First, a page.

Scams are common these days. Hence, the regulatory bodies, financial institutions and news media often warn the public to exercise due diligence before making any investments with promises of high-profit returns.
In this connection, where does the law draw the line insofar as the banks’ duty of care is concerned? Apart from checking that the payments are duly authorized, do the banks also owe a duty to query, investigate, and advise their customers about the goods, services, investments, charities, or the random stranger who just called (“Separate Transactions”)? “Separate Transactions” – because that purchase or investment is between the customer and the Merchants, and not the banks.
These issues were analysed in a recent High Court decision. Our Mr Yee Mei Ken and his team successfully defended HSBC Malaysia against a customer’s claim for approximately RM 2.1 million concerning an alleged foreign investment scam. The High Court ruled in favour of the bank and struck out the Customer’s claim with costs.
- The Customer paid four Merchants (allegedly foreign brokerage firms) for certain investments using the bank’s credit card and telegraphic transfer facilities. He made the payments over 10 months between December 2016 to September 2017 and further repaid the bank for all the credit card transactions. The Merchants were foreign entities and were not the bank’s customer.
- In making those payments, the Customer relied on the Merchants’ promises of high-profit returns. The bank was not a party to any of the exchanges or investments (i.e., the Separate Transactions) between the Customer and the Merchants.
- According to the Customer, he later realised in January 2018 that he was scammed when he allegedly did not receive any of the promised returns and could not access the online brokerage accounts.
- Hence, he sued the bank for negligence. He complained that the bank breached its duty to investigate, query and advise him on the Merchants and his Separate Transactions and that the bank should have suspended his payments. He also alleged that the bank should have checked the Merchants’ accounts and their compliance with licensing requirements to provide brokerage services.
The main issue before the High Court can be summarised as follows:
- Whether the banks owe a duty of care to investigate the Customer’s Separate Transactions, query and advise the Customer on the Separate Transactions and suspend the Customer’s payments to the Merchants?
The High Court held that no such duty arose on the facts of this case and struck out the Customer’s action. The learned Judge gave his reasons as follows:
- Firstly, the bank and its customer’s relationship are governed by the Banking Contracts. The Banking Contracts do not contain the duties as alleged by the Customer. Instead, the bank’s obligation under the Banking Contacts is to effect the Customer’s payments which he has duly authorised.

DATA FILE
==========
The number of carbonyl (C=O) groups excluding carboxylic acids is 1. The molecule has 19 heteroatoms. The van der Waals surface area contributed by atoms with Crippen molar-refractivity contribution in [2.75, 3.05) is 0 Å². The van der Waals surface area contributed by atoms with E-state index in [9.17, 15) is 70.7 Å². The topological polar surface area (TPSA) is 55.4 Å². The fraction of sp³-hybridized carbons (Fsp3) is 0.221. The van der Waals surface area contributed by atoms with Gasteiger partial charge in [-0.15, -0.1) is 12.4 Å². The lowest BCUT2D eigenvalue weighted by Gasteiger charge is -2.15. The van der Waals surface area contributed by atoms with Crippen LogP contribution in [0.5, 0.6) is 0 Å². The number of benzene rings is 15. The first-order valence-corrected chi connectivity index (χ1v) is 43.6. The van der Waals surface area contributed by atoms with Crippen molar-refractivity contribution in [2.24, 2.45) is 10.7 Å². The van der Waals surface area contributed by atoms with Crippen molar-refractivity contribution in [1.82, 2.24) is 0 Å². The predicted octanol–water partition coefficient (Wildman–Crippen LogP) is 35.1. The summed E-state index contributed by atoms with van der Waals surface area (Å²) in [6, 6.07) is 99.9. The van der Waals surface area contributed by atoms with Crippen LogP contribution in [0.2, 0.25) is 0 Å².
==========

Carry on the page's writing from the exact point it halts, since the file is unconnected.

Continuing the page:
- Secondly, the Customer cannot seek to impose a duty in tort which is wider than those found expressly or by necessary implication in the Banking Contracts. To impose such a duty would amount to a circumvention of the express terms in the Banking Contracts.
- Thirdly, the Quincecare duty (i.e. the bank’s duty to suspend payments by companies where there are reasonable grounds for believing that it is an attempt by its director or officer to misappropriate funds) does not apply here. This is because, unlike in Quincecare, the Customer here had made and authorised all the payments himself.
- Fourthly, the Federal Court decision of Chang Yun Tai has confirmed that banks have no duty to advise or warn their customers in respect of their own investments. Banks providing financing facilities have no obligation to inquire or advise their customers on the legality of a SPA because the SPA is a separate transaction solely between the customer and the developer. The High Court struck out the customer’s suit against the bank, and the Court of Appeal and Federal Court upheld that decision. (Chang Yun Tai & Ors v HSBC Bank (M) Bhd and other appeals  1 MLJ 134)
- Fifthly, the Bank Negara directive which the Customer produced did not impose any duty of care as alleged. The banks were merely asked to protect themselves and the financial sector from their customers. Regardless, directives are generally a matter between the regulatory body and the bank and do not automatically give rise to a private law cause of action.
- Sixthly, if the banks had to investigate and query their customers on their Separate Transactions before effecting their customers’ payments, it would be too onerous on the bank and would stifle the banking business and the proper functioning of the commercial community.
The bank’s duty is to effect their customers’ authorised payment orders following the terms in the Banking Contracts, and they have no duty to query or advise their customers on their own investment or payment decisions.
This is especially so in ordinary banking business where the bank is not an advising bank. Customers should never treat the banks as a substitute to their own due diligence when effecting payments or investments of their own.
So beware, when the promises of high-profit returns, discounts or love are too good to be true. Do it at your own risks.
Editorial Note: The Customer’s appeal to the Court of Appeal is pending.